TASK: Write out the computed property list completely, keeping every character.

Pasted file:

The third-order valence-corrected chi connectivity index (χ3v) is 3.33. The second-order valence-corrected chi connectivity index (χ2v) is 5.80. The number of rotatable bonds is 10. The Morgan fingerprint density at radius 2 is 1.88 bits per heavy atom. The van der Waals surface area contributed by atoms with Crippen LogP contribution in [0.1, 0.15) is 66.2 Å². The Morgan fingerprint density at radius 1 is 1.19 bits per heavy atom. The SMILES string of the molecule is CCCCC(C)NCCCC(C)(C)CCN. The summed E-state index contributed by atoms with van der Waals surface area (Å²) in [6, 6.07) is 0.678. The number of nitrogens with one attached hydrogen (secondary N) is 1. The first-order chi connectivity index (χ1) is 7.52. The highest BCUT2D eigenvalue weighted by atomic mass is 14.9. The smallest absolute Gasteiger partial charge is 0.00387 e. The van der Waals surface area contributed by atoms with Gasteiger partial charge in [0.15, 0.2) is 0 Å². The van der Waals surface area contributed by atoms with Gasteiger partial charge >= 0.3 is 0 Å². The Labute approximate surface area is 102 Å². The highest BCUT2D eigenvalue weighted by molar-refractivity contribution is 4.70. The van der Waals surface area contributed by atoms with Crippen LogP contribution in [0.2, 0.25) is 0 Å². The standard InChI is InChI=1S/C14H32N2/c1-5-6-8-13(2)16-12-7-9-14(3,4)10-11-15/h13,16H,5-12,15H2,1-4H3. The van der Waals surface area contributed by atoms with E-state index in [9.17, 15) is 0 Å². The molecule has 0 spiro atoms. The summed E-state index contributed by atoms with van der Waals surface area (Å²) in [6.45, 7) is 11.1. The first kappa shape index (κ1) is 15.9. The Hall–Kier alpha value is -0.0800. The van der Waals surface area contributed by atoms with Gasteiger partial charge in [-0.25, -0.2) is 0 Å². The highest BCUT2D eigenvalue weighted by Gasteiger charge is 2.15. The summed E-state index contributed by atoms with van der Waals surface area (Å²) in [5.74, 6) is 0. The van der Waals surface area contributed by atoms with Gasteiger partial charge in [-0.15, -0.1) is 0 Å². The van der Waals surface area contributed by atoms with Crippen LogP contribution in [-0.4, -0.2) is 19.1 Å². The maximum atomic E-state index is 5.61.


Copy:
The third-order valence-corrected chi connectivity index (χ3v) is 3.33. The second-order valence-corrected chi connectivity index (χ2v) is 5.80. The number of rotatable bonds is 10. The Morgan fingerprint density at radius 2 is 1.88 bits per heavy atom. The van der Waals surface area contributed by atoms with Crippen LogP contribution in [0.1, 0.15) is 66.2 Å². The Morgan fingerprint density at radius 1 is 1.19 bits per heavy atom. The SMILES string of the molecule is CCCCC(C)NCCCC(C)(C)CCN. The summed E-state index contributed by atoms with van der Waals surface area (Å²) in [6, 6.07) is 0.678. The number of nitrogens with one attached hydrogen (secondary N) is 1. The first-order chi connectivity index (χ1) is 7.52. The highest BCUT2D eigenvalue weighted by atomic mass is 14.9. The smallest absolute Gasteiger partial charge is 0.00387 e. The van der Waals surface area contributed by atoms with Gasteiger partial charge in [0.15, 0.2) is 0 Å². The van der Waals surface area contributed by atoms with Gasteiger partial charge >= 0.3 is 0 Å². The Labute approximate surface area is 102 Å². The highest BCUT2D eigenvalue weighted by molar-refractivity contribution is 4.70. The van der Waals surface area contributed by atoms with Crippen LogP contribution in [0.2, 0.25) is 0 Å². The standard InChI is InChI=1S/C14H32N2/c1-5-6-8-13(2)16-12-7-9-14(3,4)10-11-15/h13,16H,5-12,15H2,1-4H3. The van der Waals surface area contributed by atoms with E-state index in [9.17, 15) is 0 Å². The molecule has 0 spiro atoms. The summed E-state index contributed by atoms with van der Waals surface area (Å²) in [6.45, 7) is 11.1. The first kappa shape index (κ1) is 15.9. The Hall–Kier alpha value is -0.0800. The van der Waals surface area contributed by atoms with Gasteiger partial charge in [-0.25, -0.2) is 0 Å². The highest BCUT2D eigenvalue weighted by Gasteiger charge is 2.15. The summed E-state index contributed by atoms with van der Waals surface area (Å²) in [5.74, 6) is 0. The van der Waals surface area contributed by atoms with Gasteiger partial charge in [-0.15, -0.1) is 0 Å². The van der Waals surface area contributed by atoms with Crippen LogP contribution in [-0.4, -0.2) is 19.1 Å². The maximum atomic E-state index is 5.61.